Nigerian President Muhammadu Buhari said on Tuesday sexual harassment had reached alarming levels at the country’s universities, with “sex for grades” also part of corrupt practices that are being investigated by authorities.
In 2019, the BBC used an undercover reporter to expose sexual harassment at two universities in Nigeria and Ghana, which sparked debate on social media about the problem of “sex for grades”.
Critics say little has changed since then, accusing the government of failing to stamp out the practice.
But Buhari told an anti-corruption summit in Abuja that the government was concerned and the Independent Corrupt Practices Commission was prosecuting sexual harassment as abuse of power in educational institutions.
He did not give any statistics.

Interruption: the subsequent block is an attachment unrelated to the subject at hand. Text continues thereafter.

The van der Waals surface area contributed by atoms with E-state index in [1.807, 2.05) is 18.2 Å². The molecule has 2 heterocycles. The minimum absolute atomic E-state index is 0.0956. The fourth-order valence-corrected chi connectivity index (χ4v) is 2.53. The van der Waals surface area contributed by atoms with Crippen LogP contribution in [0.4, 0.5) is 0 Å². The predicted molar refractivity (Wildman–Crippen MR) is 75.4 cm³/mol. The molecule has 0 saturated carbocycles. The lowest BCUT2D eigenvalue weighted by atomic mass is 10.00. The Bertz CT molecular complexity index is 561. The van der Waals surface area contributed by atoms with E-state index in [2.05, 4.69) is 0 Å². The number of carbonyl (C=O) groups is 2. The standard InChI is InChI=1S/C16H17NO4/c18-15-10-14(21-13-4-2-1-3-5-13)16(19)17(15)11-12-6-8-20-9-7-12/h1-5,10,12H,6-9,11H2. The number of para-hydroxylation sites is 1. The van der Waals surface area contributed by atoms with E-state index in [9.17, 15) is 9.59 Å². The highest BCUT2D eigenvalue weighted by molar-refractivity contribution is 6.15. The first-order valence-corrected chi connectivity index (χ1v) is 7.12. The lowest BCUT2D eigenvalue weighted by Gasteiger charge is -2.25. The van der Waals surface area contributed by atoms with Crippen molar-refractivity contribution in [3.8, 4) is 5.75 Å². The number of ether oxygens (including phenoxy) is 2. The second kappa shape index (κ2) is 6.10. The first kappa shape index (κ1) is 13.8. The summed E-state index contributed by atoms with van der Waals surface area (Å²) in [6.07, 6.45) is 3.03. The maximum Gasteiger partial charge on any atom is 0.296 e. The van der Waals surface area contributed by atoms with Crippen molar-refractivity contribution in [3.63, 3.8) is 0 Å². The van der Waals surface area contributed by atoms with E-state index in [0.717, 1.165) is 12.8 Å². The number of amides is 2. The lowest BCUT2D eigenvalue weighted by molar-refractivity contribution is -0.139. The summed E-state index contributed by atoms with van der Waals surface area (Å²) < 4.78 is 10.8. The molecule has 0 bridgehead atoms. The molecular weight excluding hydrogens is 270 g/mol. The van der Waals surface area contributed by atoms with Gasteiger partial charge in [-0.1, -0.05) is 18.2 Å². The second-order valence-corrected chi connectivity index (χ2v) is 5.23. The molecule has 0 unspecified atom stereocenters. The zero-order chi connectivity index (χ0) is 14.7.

Buhari said students had come up with language to describe different forms of corruption at campuses.
“There is sorting or cash for marks/grades, sex for marks, sex for grade alterations, examination malpractice, and so on,” Buhari said.
“Sexual harassment has assumed an alarming proportion.”
Buhari said other forms of corruption at universities included lecturers writing dissertations for students for a fee, payment of salaries to non-existent workers and lecturers taking up full-time jobs in more than one academic institution.
Public university lecturers have been on strike for more than seven months demanding better pay and allowances.
Buhari said “those who go on prolonged strikes on flimsy reasons are no less complicit” in undermining government investment in education.